In a perfect world, companies offer the right product at the exact moment customers look for it.

Although this world is far from perfect, the retail industry is gradually approaching this ideal scenario as consumer behavior analysis becomes more accurate. This is mostly thanks to modern predictive analytics.

As a data analytics category, predictive analytics offers insights into consumer behavior based on techniques like machine learning and statistical modeling. From there, it predicts possible outcomes according to historical data with a higher degree of precision.

It lets companies get enough data to predict purchase patterns using methods like footfall analytics and customer journey map. These are then used to improve engagement, boost sales and retention, and, ultimately, foster company growth.

That being said, analytics could also help determine the elements that could affect the future of retail in more ways than you can imagine, starting with these four trends:

1. More Personalized Customer Experiences

Predictive analytics has and will always be at the core of understanding customer behavior. When combined with audience demographics, retail companies can use it to create highly personalized offers that target specific shoppers for better conversion.

Before analytics, there was no option to create offers that are specially designed for certain customers. In fact, businesses were just running on retail marketing born from a few overlapping characteristics across large groups of customers.

While that may have worked in the past, the emergence of online shopping and data analytics has rendered that particular setup outdated.

With the help of these two innovations, you can already track consumer behavior, monitor the shopper’s journey, and get insights on how to create a highly personalized customer experience.

An excellent example of this is incentivizing frequent buying to drive more purchases and achieve higher sales.

Of course, predictive analytics does more than that. It can also be used to upsell or cross-sell products.

For instance, a customer has been found to have a monthly habit of buying a specific brand of chocolates. Using predictive analytics, a retailer offering the same brand can offer the customer a buy-two-get-one-free coupon. Given the customer’s purchase history and behavior, they will most likely take advantage of this deal.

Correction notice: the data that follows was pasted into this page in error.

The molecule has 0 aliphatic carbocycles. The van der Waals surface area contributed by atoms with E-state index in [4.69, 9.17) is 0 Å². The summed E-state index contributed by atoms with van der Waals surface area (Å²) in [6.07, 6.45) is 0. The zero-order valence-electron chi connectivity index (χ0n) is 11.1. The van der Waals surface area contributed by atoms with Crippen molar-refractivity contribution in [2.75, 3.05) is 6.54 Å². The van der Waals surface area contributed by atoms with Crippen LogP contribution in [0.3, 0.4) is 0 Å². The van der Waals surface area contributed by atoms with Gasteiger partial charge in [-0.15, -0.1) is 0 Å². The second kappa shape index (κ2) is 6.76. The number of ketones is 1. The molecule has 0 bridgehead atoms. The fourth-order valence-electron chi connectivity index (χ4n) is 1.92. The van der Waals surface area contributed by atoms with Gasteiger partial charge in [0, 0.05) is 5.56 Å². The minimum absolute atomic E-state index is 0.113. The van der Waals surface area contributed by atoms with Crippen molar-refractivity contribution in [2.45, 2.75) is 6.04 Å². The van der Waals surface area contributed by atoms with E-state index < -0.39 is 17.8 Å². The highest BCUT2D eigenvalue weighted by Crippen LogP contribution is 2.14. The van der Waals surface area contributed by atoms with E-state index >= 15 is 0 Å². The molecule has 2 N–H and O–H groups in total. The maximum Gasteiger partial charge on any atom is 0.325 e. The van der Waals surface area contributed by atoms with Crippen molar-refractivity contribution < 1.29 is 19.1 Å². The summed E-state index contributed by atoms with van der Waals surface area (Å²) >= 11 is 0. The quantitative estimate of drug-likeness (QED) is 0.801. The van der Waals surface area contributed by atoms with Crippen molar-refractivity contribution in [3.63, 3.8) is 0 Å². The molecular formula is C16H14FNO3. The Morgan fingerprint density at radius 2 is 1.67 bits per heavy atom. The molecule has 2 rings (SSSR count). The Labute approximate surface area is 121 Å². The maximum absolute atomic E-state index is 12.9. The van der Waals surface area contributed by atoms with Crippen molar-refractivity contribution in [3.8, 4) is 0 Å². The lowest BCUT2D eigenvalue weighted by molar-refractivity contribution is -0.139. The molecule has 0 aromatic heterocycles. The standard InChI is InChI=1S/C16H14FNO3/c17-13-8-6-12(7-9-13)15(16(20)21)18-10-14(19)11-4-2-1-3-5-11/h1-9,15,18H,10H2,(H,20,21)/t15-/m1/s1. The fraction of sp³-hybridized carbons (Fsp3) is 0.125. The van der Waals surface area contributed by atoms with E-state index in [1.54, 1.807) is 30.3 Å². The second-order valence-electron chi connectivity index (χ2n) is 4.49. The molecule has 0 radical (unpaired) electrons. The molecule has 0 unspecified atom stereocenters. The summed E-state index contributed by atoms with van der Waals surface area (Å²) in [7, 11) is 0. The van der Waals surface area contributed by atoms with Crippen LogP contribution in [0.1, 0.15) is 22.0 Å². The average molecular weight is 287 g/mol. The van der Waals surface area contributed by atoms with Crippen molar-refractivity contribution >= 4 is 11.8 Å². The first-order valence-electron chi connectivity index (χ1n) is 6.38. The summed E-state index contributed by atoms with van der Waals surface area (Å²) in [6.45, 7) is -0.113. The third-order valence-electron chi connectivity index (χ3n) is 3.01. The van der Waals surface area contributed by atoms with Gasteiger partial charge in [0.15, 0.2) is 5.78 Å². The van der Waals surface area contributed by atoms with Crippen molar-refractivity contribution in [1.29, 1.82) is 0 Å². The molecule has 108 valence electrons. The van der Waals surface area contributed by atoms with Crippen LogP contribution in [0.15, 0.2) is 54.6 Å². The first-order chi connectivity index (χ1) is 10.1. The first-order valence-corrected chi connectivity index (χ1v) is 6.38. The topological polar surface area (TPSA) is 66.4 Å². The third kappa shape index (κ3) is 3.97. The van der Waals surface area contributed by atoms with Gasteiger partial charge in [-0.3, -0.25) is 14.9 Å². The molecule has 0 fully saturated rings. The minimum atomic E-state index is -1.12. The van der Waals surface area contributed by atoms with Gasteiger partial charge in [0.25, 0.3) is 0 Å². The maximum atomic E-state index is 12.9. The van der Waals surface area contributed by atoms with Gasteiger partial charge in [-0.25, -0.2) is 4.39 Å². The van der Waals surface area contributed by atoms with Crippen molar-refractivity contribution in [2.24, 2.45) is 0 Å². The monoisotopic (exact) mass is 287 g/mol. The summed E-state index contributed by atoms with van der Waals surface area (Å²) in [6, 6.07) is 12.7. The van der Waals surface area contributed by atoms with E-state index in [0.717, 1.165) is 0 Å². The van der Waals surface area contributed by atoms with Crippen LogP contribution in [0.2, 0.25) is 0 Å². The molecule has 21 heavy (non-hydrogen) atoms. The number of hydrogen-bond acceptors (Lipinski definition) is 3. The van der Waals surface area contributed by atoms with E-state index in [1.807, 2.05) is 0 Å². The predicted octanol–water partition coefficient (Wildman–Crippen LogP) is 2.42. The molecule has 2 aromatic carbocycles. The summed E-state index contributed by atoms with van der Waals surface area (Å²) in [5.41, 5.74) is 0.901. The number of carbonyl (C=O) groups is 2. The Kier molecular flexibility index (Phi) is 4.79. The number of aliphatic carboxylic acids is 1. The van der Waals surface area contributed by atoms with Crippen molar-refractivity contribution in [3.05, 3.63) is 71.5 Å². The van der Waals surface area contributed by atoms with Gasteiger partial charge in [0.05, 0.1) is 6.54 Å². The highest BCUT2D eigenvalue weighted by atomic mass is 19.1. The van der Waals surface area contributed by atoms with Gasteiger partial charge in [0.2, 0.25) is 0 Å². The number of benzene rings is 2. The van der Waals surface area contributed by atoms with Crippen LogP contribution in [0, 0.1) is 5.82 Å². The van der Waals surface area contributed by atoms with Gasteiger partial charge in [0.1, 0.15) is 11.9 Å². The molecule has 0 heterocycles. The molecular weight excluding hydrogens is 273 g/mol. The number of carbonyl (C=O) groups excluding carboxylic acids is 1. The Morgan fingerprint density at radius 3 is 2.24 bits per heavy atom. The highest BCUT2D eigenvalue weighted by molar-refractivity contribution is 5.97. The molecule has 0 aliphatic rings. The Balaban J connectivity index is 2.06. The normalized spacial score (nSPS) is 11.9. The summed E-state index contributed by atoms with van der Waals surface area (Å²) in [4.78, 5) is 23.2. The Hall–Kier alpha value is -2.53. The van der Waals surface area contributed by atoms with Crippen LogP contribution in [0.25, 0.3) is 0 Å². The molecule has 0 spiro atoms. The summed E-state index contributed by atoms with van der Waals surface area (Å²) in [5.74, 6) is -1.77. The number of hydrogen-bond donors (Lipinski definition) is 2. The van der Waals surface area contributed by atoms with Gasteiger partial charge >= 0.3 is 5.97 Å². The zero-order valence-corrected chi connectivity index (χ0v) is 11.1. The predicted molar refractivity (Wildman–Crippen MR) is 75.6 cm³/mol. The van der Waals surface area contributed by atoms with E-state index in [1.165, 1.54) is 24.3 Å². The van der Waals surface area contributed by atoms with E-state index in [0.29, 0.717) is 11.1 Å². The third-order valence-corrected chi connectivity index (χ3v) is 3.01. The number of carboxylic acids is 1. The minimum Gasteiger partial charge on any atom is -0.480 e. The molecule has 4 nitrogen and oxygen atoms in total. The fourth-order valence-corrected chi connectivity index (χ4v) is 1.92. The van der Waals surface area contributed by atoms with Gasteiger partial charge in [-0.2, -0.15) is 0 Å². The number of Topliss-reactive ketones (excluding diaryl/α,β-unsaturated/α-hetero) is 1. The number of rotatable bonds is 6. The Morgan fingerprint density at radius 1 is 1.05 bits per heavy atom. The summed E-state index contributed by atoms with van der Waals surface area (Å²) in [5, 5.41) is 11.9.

2. Omnichannel Transactions

Operating on multiple channels has become a vital driving force in sales in most retail companies today. In fact, outstanding customer experiences depend on how retail businesses bridge any gap between brick-and-mortar stores and e-commerce platforms.

One challenge that poses a threat to this goal is the neglect of back-office operations, particularly mismanaged inventory. Considered one of the worst retailer nightmares, this issue needs to be resolved to boost operational efficiency.

Thankfully, analytics that understand and predict customer behavior can also forecast the demand for certain products. This makes it easier to know what to store and when, and what needs to be discarded as soon as possible.

In other words, businesses can stock up on popular and up-and-coming products and reduce the restocking of slow-moving and soon-to-be-phased-out items.

Besides, retail analytics also helps sales personnel and even customers themselves check the availability of stock online. This removes the guesswork on the part of the sales staff and sets the right expectations to avoid disappointing consumers, which could potentially hurt their loyalty to the brand.

3. Enhanced Customer Journey

Consumers are the core of any retail business, which means understanding their shopping journey helps make sure they get the best possible experience.

A customer journey begins from the very first point of contact with the brand. But make no mistake; customer mapping doesn’t end after customers place their orders.

You see, it’s all about maintaining a healthy long-term relationship. By monitoring consumer behavior even after a purchase has been made, retail companies get to see areas of improvement.

Through predictive analytics, companies can also monitor how leads move through the sales funnel. Companies can examine marketing stimulus and consumer responses to see what works and what doesn’t with response modeling.

4. Consumer Data Platform Growth

More companies will need consumer data platforms (CDP) in the decade marked by 2021. Thanks to the immense digitization of the retail industry in 2020, consumer data platforms became more popular. More than that, it also transformed from a “want” into a “need” in the retail space.

A CDP serves as a major data resource for consumer information gathered from any means of communication made with a certain brand. As long as customers browse websites, buy in-store or purchase from online stores, they leave a digital footprint that could be analyzed and used as a guide in making important decisions that will shape that company’s future.

When used with predictive analytics, the CDP is a treasure trove of data that can help companies build a strong relationship with their loyal customers. It lets businesses know what products and promotions would click with their target market.

History Shapes the Future of Retail

There’s so much that history can teach us, especially when it comes to retail. What has passed holds clues to things that are just about to happen.

By using predictive analytics, you can take advantage of these four trends to shape the future of your retail business.

Talk to us about how you can usher in a better future for your company today.